The best-selling book on the Israel/Palestine conflict, My Israel Question - on Jewish identity, the Zionist lobby, reporting from Palestine and future Middle East directions - was released by Melbourne University Press in 2006. A new, updated edition was released in 2007 (and reprinted again in 2008). The book was short-listed for the 2007 NSW Premier's Literary Award. Another fully updated, third edition was published in 2009. It was released in all e-book formats in 2011. An updated and translated edition was published in Arabic in 2012.

Who really controls Iraq

My following review is about the book by The Independent’s Patrick Cockburn, Muqtada Al-Sadr and the Fall of Iraq:

Kristofer Shawn Goldsmith was a former army sergeant in the US army. He enlisted in late 2003 at age eighteen and believed then, “under the influence of the media and its terrorism paranoia”, that Saddam Hussein had to be disarmed of his weapons of mass destruction.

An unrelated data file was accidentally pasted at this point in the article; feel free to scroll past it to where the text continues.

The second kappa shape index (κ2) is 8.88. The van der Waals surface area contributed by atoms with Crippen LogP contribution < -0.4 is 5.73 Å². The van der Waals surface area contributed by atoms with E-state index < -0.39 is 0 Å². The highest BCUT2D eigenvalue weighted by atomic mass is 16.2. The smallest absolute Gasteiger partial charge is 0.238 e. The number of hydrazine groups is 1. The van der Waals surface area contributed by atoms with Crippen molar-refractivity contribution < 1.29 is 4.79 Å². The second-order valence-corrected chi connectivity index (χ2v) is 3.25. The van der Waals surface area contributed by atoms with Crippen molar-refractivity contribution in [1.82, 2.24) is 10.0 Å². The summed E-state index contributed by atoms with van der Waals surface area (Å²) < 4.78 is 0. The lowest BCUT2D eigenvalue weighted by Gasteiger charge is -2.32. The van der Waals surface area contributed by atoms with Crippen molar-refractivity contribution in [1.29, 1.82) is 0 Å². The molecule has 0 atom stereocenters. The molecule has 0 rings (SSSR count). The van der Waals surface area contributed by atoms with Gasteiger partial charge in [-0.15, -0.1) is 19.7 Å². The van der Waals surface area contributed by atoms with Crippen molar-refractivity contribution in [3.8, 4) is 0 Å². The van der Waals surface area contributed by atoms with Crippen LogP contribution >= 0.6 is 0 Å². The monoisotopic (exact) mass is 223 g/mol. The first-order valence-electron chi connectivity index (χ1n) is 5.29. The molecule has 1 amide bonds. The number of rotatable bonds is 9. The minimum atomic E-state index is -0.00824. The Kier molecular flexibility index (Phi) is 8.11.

Five years later, he gave testimony to Congress about his experiences in the war-torn country and explained the ways in which he was ordered by superiors to “kill everything that moves”, including civilians. He reported regularly visiting Baghdad’s Sadr City Women’s Hospital and “never providing any real medical supplies, despite the fact that the hospitals and clinics in the area were in dire need of antibiotics and basic surgical equipment.” The Shia cleric Muqtada Al Sadr was revered and “any American bullet, rocket, mortar or bomb which finds itself astray and headed towards Sadr City’s residents only increases the [cleric’s] following.”